At the turn of the twentieth century, after a decade of renting space in various buildings in Evanston, the Evanston Unitarians began serious talk about building their own church. The board of trustees thought raising that kind of money would be too hard for the little congregation until the Woman’s Alliance presented them with $5000 they had collected through bake sales, rummage events, and square dances, to seed a capital campaign. Well, said the board, I guess we might, at that.
Marion Mahoney offered to design the building. She was part of Frank Lloyd Wright’s young studio and a member of the church. She and a building committee (dontcha know) came up with the little chapel on Chicago Avenue, dedicated in 1904. In 1924 the congregation added a social hall and classrooms.
The congregation grew in fits and starts until the 1950’s, when they experienced the bump of growth felt by most denominations as post-war families brought their youngsters to church. The Sunday school began using classrooms at nearby Miller School and once again the congregation thought about building a church.
This time, they wanted space not only for their children but for themselves, as well – to square dance! And voila! the concrete cathedral designed by architect Paul Schweikher was conceived and dedicated in 1958. Members of the congregation worked over the next fifty years to warm our barn with touches of beauty: gradually we added the mural, banners, stained glass, a dropped ceiling, a terrazzo floor, a chancel.
One wonders what they felt as they moved from their cozy chapel on Chicago Avenue to the concrete hall on Ridge Avenue. Must have taken some adjusting, wouldn’t you say? But, oh! could they square dance!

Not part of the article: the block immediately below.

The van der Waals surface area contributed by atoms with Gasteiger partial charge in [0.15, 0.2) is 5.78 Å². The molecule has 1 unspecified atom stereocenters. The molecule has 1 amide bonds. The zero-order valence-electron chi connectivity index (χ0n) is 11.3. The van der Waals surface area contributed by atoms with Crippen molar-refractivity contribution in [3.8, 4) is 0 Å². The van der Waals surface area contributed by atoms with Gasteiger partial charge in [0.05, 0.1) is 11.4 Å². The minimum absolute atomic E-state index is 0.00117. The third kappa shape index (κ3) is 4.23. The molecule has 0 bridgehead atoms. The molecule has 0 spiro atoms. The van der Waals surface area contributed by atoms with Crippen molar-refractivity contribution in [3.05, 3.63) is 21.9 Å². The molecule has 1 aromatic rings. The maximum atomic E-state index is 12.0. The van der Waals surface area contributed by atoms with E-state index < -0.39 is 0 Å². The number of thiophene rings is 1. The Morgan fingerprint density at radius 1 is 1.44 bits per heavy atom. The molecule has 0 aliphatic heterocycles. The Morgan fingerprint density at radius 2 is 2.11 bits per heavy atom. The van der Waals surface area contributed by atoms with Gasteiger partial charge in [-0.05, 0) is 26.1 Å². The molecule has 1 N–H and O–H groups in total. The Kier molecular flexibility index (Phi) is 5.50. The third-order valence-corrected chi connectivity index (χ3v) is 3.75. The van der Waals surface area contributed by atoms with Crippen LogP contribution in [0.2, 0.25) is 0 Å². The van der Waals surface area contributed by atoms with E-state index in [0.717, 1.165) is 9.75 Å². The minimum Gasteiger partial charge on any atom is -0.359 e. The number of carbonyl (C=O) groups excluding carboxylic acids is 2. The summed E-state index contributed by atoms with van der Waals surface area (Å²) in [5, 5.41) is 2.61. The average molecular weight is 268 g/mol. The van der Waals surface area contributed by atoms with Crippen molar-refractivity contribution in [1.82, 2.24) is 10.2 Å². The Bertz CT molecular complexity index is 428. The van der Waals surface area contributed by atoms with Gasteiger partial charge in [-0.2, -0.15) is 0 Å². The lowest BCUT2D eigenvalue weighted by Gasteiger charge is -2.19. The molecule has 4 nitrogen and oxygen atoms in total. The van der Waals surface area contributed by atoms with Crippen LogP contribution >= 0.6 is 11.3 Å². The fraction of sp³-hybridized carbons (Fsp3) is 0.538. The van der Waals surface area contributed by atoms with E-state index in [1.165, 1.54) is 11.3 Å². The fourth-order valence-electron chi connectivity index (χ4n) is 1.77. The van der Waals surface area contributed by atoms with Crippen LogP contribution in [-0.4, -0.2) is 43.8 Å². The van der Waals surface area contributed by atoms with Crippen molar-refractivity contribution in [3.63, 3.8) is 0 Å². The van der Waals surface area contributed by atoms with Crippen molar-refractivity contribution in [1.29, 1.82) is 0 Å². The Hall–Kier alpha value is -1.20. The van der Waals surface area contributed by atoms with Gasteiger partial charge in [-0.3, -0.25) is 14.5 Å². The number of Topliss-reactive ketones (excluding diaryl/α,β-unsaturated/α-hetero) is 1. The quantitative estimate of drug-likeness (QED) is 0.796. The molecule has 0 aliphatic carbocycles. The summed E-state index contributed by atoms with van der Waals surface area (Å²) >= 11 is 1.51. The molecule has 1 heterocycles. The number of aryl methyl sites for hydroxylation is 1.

WHAT’S IN A NAME?
Submitted by: Margaret Shaklee
We Evanston Unitarians have a long history of carefully considering the naming of our church. When we were founded in 1891, we were not pressured to name ourselves, and so we didn’t. Known informally as the Evanston Unitarians, the church was not officially named until 1902, when it became apparent that they needed to be incorporated in order to buy land and obtain the mortgage necessary to build a new church. And they needed to provide a corporate name on the applications.
Anecdote has it that the new religious education director asked that the congregation settle on a name because it was hard to ask new families to come to a church with no name. A vigorous discussion ensued as to whether the young congregation wanted to be identified with the Unitarians, who had a much more radical sense of themselves out here in the west than they had back east where our founding families originated. A congregational meeting resulted in the default choice of “All Souls Church”; the vote was exactly even for “Unitarian” and “All Souls,” and the chair of the board felt the idea was too important for him to break the tie and tip the fledgling congregation into identity crisis. Nevertheless, the Evanston community continued to recognize them as Unitarians and regularly called the church “All Souls Unitarian Church.”
The congregation changed the church name to the Unitarian Church of Evanston in 1931, at the suggestion of Rev. Lester Mondale, who convinced them that being openly Unitarian would add to the strength of liberal religion by contributing to the name recognition of that growing liberal denomination.
At the merger of the Unitarians and the Universalists in 1961, churches were asked to consider adding the new denominational moniker to their name. UCE demurred, as “Unitarian Universalist Church of Evanston” seemed cumbersome and “UUCE” awkward to say. Until now.